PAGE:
Utah's rising median age, as well as that of the nation, is due to an aging baby boom population, those born between 1946 and 1964, according to Perlich. Wasatch and Washington counties saw the largest influx of baby boomers, with increases of 18.6 percent and 10.4 percent, respectively. This corresponds with Census estimates released last month that showed Wasatch and Washington counties leading the state in housing growth.
Last year, the age with the largest increase was 67.
As president of Salt Lake Community College, Deneece Huftalin sees the trends of millennial growth and aging boomers unfold year after year, both among students and college employees. They're trends that aren't limited to colleges and universities.
"From an organizational viewpoint, when boomers retire, I worry about the oral history and the institutional history that we'll lose alongside that," Huftalin said. "As a manager, as a CEO, folks who are loyal to the company and really care and really invest in it for a long period of time, that's hard to replace."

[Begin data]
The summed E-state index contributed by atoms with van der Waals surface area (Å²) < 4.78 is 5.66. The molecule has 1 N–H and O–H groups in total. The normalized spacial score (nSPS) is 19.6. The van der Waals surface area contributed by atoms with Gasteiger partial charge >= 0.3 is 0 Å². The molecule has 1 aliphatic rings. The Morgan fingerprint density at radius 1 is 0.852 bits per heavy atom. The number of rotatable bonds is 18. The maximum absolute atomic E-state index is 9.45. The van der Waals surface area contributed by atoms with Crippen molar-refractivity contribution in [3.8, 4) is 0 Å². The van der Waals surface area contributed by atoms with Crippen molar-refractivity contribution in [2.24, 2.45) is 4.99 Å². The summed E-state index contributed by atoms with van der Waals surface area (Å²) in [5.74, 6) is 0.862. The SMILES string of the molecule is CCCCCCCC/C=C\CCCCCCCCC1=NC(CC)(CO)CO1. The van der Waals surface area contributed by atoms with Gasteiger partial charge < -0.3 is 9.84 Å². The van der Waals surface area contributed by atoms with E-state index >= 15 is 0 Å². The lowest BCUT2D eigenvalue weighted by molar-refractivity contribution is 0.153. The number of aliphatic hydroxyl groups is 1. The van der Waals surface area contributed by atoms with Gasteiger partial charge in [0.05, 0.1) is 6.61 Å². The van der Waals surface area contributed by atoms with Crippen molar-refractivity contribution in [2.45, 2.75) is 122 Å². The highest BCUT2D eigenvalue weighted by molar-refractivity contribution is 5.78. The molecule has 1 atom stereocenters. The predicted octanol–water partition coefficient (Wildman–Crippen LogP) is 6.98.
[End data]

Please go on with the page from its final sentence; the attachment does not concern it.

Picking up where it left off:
At the same time, she said, there are promising advantages to a transitioning age demographic.
"I think the millennials bring a great sense of hope and opportunity. They see a lot of possibilities in the ways they could frame their lives, and they're really interesting in terms of challenging the status quo thinking," she said. "That energy is really exciting to me because they see new ways of doing things, and that's kind of disruptive in the learning environment and in the work environment."
Millennials and their children are rapidly filling seats in schools, which are expected to take on an additional 50,000 students for higher education in the next decade, and 385,000 new K-12 students by 2050.
A report released early this month by Voices for Utah Children showed the number of residents below the poverty line is declining. But a growing student population still poses challenges for policymakers and educators. Of those below the poverty line, 36 percent were under age 18, and almost one-third of those were under age 5, according to the report.
"That has to be on the minds of policymakers that we have an ever-growing child population," Terry Haven, deputy director of Voices for Utah Children, said when the report was released. "Even if we start improving in some of these areas, the numbers are getting larger."